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Greek crisis turns European

First published: 13th July 2015

This is a slightly longer post than one I wrote for Prospect magazine’s website. Just for the record, I support the idea of the Euro, even a flawed Euro, as an integrating force in Europe. I take no comfort from this past weekend’s shenanigans in which the German Finance Ministry proposed for the first time a mechanism for turfing a member country out of the Euro, or the consequences this has had on European relations and the future of the Euro. It was a shocking idea, and may have changed the way we think about the Euro project.

But I don’t go along either with the virulent and populist rants of Europhobes, who have been itching for a time when disintegration would happen, but who nevertheless rail against Germany and others for raising the prospect, and shed crocodile tears for Greece. Ignorant of the country’s near 200-year quest for European identity, they urge Greece to leave the Euro and subject its citizens to an even more desperate existence as an independent, but most likely weak or failing Balkan state. Such hypocrisy.

I do worry though that Europe may now feud, and degenerate along the lines outlined by Wolfgang Munchau here . He says that Greece’s creditors

‘… have destroyed the eurozone as we know it and demolished the idea of a monetary union as a step towards a democratic political union. In doing so they reverted to the nationalist European power struggles of the 19th and early 20th century. They demoted the eurozone into a toxic fixed exchange-rate system, with a shared single currency, run in the interests of Germany…’.

He may well be right. This could be the opening act of disintegration. It could just be one of the many phases Europe has been through since the Middle Ages in which attempts to unify Europe have waxed, and then when waning, reverted to a realpolitik in which Germany or its geographic antecedents have been centre-stage. In that sense, the European dream would be over, and a sort of Teutonic monetary union might prevail. But nothing is pre-ordained yet.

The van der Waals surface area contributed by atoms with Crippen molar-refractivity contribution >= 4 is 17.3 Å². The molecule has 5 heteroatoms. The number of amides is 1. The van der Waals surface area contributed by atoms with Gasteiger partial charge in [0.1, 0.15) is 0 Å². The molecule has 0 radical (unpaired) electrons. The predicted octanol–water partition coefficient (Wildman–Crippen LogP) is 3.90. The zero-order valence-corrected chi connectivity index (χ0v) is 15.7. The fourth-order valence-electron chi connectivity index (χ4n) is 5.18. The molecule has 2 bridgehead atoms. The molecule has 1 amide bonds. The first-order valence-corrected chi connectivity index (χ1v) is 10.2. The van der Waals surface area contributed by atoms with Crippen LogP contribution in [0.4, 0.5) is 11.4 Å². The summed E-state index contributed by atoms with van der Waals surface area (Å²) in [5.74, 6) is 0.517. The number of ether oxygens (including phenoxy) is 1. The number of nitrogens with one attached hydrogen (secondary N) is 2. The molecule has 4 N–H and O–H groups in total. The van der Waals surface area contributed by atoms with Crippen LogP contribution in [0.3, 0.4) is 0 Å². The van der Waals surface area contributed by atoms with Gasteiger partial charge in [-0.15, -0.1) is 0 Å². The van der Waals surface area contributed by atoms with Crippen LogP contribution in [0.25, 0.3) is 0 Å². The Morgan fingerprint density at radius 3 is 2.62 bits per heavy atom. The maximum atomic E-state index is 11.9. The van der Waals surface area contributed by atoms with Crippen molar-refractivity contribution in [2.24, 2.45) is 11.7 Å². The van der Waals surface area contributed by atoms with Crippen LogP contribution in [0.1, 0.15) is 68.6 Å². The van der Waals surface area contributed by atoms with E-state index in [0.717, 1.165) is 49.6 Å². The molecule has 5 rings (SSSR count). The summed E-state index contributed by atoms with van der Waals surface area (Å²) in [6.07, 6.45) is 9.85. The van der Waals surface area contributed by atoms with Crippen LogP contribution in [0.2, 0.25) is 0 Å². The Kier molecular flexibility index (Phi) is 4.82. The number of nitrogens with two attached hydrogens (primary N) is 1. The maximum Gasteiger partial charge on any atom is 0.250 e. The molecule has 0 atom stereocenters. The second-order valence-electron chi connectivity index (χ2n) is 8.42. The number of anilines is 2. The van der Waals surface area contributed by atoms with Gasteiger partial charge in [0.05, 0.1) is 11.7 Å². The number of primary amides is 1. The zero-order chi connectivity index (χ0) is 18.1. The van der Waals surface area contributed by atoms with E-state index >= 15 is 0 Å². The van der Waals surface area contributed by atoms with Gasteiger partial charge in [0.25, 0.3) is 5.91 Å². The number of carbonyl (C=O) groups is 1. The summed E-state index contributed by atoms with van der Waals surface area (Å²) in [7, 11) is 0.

Where we are

Jean-Claude Juncker  called it an Agreekment after marathon talks this past weekend. A template for a plan has been agreed. It has to be passed by the Greek Parliament by Wednesday. If it is, Angela Merkel will recommend it to the Bundestag for approval, and five other national legislatures must do so too. At that point, the negotiations for a €82-86 billion financial programme from the European Stability Mechanism (Europe’s €500 billion bail-out fund) will begin. During the next days, moreover, Greece will need bridging loans of up to €7 billion to cover debt repayments to the IMF and ECB, and a rise in the so-called Emergency Liquidity Assistance extended by the ECB – a credit line currently standing at €89 billion – to Greek banks so that they can re-open, though it will take time before normal services are resumed.

The details of the deal are still emerging after acrimonious exchanges from Brussels to blogs and social media. Summarising, Greece has had to climb down on almost every issue, including the demand for debt relief, where the agreement says only that upon the first review of the new loan agreement, longer grace periods and maturities may be granted. Greece has agreed to implement changes to its tax and pension systems, which have been the subject of discussion for months, and to which the government agreed in proposals last Thursday. It has also acknowledged that it has to pass reform legislation spanning public administration, product market and labour market liberalisation, and the opening up of closed professions, and to reverse ‘end-of-austerity’ policy changes introduced earlier in violation of the previous loan programme.